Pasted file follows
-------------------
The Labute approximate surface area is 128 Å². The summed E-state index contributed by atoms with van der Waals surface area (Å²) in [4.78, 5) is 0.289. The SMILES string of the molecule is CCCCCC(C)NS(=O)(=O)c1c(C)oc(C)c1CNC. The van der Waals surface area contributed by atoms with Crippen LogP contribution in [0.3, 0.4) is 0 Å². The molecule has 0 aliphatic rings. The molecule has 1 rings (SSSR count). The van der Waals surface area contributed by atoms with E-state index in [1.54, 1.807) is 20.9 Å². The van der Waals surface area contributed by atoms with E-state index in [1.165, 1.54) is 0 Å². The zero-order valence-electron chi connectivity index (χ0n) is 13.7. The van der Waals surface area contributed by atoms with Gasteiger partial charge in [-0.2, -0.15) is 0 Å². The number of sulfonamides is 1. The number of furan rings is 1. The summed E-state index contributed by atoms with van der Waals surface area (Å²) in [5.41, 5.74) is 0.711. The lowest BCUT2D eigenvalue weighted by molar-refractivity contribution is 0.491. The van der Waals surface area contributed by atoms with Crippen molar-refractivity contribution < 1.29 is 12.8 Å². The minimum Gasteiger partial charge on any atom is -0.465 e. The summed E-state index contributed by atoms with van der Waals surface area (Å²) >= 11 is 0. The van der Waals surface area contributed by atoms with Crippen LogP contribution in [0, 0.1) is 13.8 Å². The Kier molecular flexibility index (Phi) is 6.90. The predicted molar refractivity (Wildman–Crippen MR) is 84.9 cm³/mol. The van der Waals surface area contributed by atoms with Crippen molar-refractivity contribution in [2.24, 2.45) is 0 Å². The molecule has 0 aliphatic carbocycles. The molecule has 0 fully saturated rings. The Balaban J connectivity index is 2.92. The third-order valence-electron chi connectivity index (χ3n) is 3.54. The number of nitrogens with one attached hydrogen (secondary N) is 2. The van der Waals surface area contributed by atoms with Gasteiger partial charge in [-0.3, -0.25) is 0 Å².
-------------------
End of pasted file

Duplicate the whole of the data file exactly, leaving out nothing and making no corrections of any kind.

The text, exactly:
The Labute approximate surface area is 128 Å². The summed E-state index contributed by atoms with van der Waals surface area (Å²) in [4.78, 5) is 0.289. The SMILES string of the molecule is CCCCCC(C)NS(=O)(=O)c1c(C)oc(C)c1CNC. The van der Waals surface area contributed by atoms with Crippen LogP contribution in [0.3, 0.4) is 0 Å². The molecule has 0 aliphatic rings. The molecule has 1 rings (SSSR count). The van der Waals surface area contributed by atoms with E-state index in [1.54, 1.807) is 20.9 Å². The van der Waals surface area contributed by atoms with E-state index in [1.165, 1.54) is 0 Å². The zero-order valence-electron chi connectivity index (χ0n) is 13.7. The van der Waals surface area contributed by atoms with Gasteiger partial charge in [-0.2, -0.15) is 0 Å². The number of sulfonamides is 1. The number of furan rings is 1. The summed E-state index contributed by atoms with van der Waals surface area (Å²) in [5.41, 5.74) is 0.711. The lowest BCUT2D eigenvalue weighted by molar-refractivity contribution is 0.491. The van der Waals surface area contributed by atoms with Crippen molar-refractivity contribution < 1.29 is 12.8 Å². The minimum Gasteiger partial charge on any atom is -0.465 e. The summed E-state index contributed by atoms with van der Waals surface area (Å²) >= 11 is 0. The van der Waals surface area contributed by atoms with Crippen LogP contribution in [0, 0.1) is 13.8 Å². The Kier molecular flexibility index (Phi) is 6.90. The predicted molar refractivity (Wildman–Crippen MR) is 84.9 cm³/mol. The van der Waals surface area contributed by atoms with Crippen molar-refractivity contribution in [2.24, 2.45) is 0 Å². The molecule has 0 aliphatic carbocycles. The molecule has 0 fully saturated rings. The Balaban J connectivity index is 2.92. The third-order valence-electron chi connectivity index (χ3n) is 3.54. The number of nitrogens with one attached hydrogen (secondary N) is 2. The van der Waals surface area contributed by atoms with Gasteiger partial charge in [-0.3, -0.25) is 0 Å².